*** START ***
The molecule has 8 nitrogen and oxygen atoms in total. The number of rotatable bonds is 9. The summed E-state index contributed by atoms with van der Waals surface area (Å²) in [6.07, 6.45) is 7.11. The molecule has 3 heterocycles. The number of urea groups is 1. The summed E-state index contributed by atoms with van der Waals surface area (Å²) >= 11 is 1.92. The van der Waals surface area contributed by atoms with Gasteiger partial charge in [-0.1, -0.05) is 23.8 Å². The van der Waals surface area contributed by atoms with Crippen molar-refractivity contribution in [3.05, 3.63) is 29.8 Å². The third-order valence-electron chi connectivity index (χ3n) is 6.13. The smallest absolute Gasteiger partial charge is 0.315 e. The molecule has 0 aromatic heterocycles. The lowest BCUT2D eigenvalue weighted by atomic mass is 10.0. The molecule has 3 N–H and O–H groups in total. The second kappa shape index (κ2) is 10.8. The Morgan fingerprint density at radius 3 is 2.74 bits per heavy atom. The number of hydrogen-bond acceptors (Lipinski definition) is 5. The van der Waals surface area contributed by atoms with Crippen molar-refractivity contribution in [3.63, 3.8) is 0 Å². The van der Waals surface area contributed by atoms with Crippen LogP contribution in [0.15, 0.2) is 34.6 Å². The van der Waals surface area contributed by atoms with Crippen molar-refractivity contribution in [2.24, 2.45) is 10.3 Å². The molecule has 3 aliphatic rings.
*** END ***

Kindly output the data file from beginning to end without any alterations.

The molecule has 8 nitrogen and oxygen atoms in total. The number of rotatable bonds is 9. The summed E-state index contributed by atoms with van der Waals surface area (Å²) in [6.07, 6.45) is 7.11. The molecule has 3 heterocycles. The number of urea groups is 1. The summed E-state index contributed by atoms with van der Waals surface area (Å²) >= 11 is 1.92. The van der Waals surface area contributed by atoms with Gasteiger partial charge in [-0.1, -0.05) is 23.8 Å². The van der Waals surface area contributed by atoms with Crippen molar-refractivity contribution in [3.05, 3.63) is 29.8 Å². The third-order valence-electron chi connectivity index (χ3n) is 6.13. The smallest absolute Gasteiger partial charge is 0.315 e. The molecule has 0 aromatic heterocycles. The lowest BCUT2D eigenvalue weighted by atomic mass is 10.0. The molecule has 3 N–H and O–H groups in total. The second kappa shape index (κ2) is 10.8. The Morgan fingerprint density at radius 3 is 2.74 bits per heavy atom. The number of hydrogen-bond acceptors (Lipinski definition) is 5. The van der Waals surface area contributed by atoms with Crippen molar-refractivity contribution in [3.63, 3.8) is 0 Å². The van der Waals surface area contributed by atoms with Crippen LogP contribution in [0.15, 0.2) is 34.6 Å². The van der Waals surface area contributed by atoms with Crippen molar-refractivity contribution in [2.24, 2.45) is 10.3 Å². The molecule has 3 aliphatic rings.